The “Father of Modern Philosophy”, René Descartes (1596-1650) was one of the most prominent voices of the Scientific Revolution. A key philosopher of the 17th century, he developed a connection between algebraic logic and philosophical concepts—a practice that would eventually lead to the creation of modern philosophic study. His landmark works such as Meditations on First Philosophy established him as one of the most important philosophers of all time.
John Cottingham is Professor of Philosophy at the University of Reading. He is the author of many books including Rationalism (1984), Descartes (1986), The Rationalists (1988), Philosophy and the Good Life (1998), and On the Meaning of Life (2003), and is co-translator of The Philosophical Writings of Descartes. He was Chairman of the British Society for the History of Philosophy from 1991 to 1995 and is (since 1993) editor of Ratio, the international journal of analytic philosophy.
Simply Charly: To what extent can Descartes be regarded as the father of modern philosophy?
John Cottingham: Rather than relying on inherited tradition, he insisted that philosophy must start from new foundations, based on what could be known with absolute certainty.
SC: What was Descartes’ so-called “method?”
JC: He pushed doubt to its limits, questioning even beliefs that all of us take for granted (that I have arms and legs, that there is a table in front of me). He called into question the reliability of the senses. He even imagined (rather like the Matrix scenario) that the whole external world might be an illusion beamed into our minds by a malicious demon. He found one thing he could not doubt—his own thinking, and hence his own existence. And from this, he aimed to build up a whole system of knowledge.
SC: In an age of faith, what Descartes was proposing seemed like heresy. Why do you think he was spared a fate that had befallen Galileo?
JC: He was very cautious. He withdrew his book “The World” from publication when he heard of Galileo’s condemnation in 1633. And he ended his biggest work, “Principles of Philosophy” (1644) with a statement of submission to the authority of the Church.
SC: Descartes’ famous phrase: Cogito ergo sum—“I think, therefore I am”—has been at the center of much vigorous philosophical debate (and remains so today). Can you explain why?
JC: Most philosophers today see knowledge as a public, socially mediated phenomenon. So Descartes’s idea that I can start from inside the sphere of my own private consciousness is very controversial.
SC: Can you explain how Cartesian dualism has impacted the field of Philosophy of Mind?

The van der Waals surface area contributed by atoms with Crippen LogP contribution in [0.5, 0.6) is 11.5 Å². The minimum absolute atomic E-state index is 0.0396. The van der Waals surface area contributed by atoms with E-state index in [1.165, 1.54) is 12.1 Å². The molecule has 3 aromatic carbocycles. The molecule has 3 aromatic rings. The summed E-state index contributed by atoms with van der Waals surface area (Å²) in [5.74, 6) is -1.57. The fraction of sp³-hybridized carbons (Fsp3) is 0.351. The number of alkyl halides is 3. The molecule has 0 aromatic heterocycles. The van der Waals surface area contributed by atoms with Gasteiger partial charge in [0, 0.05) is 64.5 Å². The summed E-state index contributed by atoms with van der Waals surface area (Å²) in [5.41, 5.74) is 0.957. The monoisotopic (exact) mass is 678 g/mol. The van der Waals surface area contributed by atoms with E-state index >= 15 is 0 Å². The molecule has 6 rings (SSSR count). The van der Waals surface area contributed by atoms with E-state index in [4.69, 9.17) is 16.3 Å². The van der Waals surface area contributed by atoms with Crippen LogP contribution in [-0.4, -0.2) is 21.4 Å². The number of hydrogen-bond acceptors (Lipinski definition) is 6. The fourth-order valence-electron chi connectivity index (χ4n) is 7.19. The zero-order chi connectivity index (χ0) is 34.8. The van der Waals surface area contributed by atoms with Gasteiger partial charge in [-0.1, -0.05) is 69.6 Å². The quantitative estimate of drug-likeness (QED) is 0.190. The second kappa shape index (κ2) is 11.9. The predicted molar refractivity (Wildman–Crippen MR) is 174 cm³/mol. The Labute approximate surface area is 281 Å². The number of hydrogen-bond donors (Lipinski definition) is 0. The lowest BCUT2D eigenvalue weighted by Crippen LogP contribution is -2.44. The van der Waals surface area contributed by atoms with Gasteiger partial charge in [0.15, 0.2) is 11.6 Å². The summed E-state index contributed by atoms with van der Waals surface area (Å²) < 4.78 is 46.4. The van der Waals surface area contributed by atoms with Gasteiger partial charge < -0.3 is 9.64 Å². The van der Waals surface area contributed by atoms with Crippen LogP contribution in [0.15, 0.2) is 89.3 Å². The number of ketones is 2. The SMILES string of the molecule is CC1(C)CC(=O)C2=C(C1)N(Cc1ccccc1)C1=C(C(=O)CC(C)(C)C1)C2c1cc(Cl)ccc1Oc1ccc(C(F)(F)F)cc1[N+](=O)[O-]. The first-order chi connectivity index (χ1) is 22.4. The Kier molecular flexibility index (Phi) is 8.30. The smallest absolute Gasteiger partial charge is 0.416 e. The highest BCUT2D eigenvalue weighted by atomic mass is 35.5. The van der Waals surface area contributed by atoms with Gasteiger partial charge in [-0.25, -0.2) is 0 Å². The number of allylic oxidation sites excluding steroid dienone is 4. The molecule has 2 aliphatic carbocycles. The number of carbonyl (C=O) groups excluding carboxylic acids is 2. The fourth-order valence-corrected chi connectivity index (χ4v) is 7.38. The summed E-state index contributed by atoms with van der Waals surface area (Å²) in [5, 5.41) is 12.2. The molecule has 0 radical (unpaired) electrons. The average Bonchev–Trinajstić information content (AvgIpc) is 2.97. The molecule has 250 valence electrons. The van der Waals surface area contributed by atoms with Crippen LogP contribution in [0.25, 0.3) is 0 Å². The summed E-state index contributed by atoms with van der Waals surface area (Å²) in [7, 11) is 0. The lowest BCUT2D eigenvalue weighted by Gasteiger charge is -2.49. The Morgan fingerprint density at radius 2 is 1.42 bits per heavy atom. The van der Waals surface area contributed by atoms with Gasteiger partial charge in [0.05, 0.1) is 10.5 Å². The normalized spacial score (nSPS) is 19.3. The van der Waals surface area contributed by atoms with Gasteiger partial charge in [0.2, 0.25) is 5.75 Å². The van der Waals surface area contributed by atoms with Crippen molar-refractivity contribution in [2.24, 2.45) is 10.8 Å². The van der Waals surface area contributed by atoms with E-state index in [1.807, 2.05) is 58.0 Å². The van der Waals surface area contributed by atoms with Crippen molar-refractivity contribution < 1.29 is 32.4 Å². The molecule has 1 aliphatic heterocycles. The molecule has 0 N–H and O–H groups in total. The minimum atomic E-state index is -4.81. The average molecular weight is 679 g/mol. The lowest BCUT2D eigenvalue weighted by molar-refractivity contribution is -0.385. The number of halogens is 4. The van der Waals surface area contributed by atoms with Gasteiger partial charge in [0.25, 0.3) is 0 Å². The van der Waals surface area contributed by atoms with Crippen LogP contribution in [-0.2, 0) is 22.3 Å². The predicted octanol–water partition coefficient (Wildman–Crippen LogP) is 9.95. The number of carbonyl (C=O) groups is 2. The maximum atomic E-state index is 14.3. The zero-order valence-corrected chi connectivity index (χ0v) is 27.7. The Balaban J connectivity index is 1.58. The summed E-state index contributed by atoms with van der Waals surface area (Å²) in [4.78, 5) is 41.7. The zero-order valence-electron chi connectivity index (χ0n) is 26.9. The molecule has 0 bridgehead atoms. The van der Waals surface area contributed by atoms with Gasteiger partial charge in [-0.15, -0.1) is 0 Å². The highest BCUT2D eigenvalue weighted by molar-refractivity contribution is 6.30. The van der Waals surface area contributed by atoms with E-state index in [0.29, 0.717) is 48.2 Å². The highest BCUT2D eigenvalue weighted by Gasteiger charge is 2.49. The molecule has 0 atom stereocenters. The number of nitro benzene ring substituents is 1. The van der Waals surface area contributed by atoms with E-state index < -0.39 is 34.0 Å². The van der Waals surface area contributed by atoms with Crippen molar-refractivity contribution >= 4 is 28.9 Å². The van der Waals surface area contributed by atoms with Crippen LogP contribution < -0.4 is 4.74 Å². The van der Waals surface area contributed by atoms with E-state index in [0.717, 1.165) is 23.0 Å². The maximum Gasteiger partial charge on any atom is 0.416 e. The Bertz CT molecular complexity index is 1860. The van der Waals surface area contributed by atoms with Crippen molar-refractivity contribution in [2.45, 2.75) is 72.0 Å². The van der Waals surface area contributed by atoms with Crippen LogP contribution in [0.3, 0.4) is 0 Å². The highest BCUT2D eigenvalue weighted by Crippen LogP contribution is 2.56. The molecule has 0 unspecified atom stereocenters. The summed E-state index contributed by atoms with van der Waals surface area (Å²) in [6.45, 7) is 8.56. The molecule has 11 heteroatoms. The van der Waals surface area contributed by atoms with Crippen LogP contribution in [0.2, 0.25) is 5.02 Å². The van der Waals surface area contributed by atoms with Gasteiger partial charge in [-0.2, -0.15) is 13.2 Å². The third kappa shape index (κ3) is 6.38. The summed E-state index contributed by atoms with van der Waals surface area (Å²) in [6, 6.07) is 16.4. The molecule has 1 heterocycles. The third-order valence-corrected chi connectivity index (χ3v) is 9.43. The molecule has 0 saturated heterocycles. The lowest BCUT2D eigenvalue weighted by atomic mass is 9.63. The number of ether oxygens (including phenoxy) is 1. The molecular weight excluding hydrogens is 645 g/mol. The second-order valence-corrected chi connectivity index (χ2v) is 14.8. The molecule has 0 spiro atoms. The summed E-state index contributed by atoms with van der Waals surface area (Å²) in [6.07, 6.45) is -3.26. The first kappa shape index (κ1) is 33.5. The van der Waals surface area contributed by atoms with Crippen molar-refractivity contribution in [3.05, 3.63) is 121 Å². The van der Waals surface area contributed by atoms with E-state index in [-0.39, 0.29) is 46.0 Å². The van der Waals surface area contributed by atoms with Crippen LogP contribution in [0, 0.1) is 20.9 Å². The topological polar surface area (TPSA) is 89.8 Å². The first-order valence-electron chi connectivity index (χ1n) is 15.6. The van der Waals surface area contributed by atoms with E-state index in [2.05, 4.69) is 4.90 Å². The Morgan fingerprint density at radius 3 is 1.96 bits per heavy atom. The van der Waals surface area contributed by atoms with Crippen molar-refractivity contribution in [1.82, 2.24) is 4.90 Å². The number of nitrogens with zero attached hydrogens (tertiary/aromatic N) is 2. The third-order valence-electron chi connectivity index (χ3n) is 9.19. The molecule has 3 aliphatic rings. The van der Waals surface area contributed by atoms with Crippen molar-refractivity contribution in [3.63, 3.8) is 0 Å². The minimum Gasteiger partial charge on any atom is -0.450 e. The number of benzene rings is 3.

JC: Descartes argued that this “I” (what makes me what I am) is entirely independent of the body, and could exist without it. Much of the recent philosophy of mind has reacted against this mind-body dualism. Yet Descartes also said that the human mind was not just present in the body (like a pilot in a ship), but somehow intimately intermingled with it. How exactly mind and body are related has been a key question ever since Descartes.
SC: Besides his philosophical work, Descartes was also an accomplished mathematician. What resulted from his work in this area?
JC: His “Geometry” (1637) laid the foundations for what is now known as analytic or coordinate geometry.
SC: Descartes was also considered a scientist. What did he do in this area?
JC: His key idea was the mathematization of physics—that the entire range of physical phenomena could be explained and described using equations specifying the size, shape, and motion of particles.
SC: With the rise of Islamic fundamentalism today, Descartes seems to be ever more relevant as 21st-century battles between faith and reason rage on violently. Do you foresee an end in sight to these battles?
JC: Descartes steered clear of dogmatic theology. He believed in the light of faith, but his philosophy was based on the light of reason. Human beings, however, often prefer heated confrontation to rational discussion, and that is not likely to change.
SC: How do you approach the study of Descartes when teaching your students?
JC: Much present-day philosophy is highly specialized and operates in separate little compartments. I try to show how Descartes has a synoptic vision—he aims to see how different areas of our thought fit together. His ideal of a comprehensive philosophical system remains very attractive.
SC: The literature on Descartes is immense. Where would one start to learn more about his life and work?
JC: An introductory overview is offered in my “How to Read Descartes” (Granta books), or, in a bit more detail, in my “Descartes” (Blackwell). Bernard Williams’s Descartes is full of interesting reflections.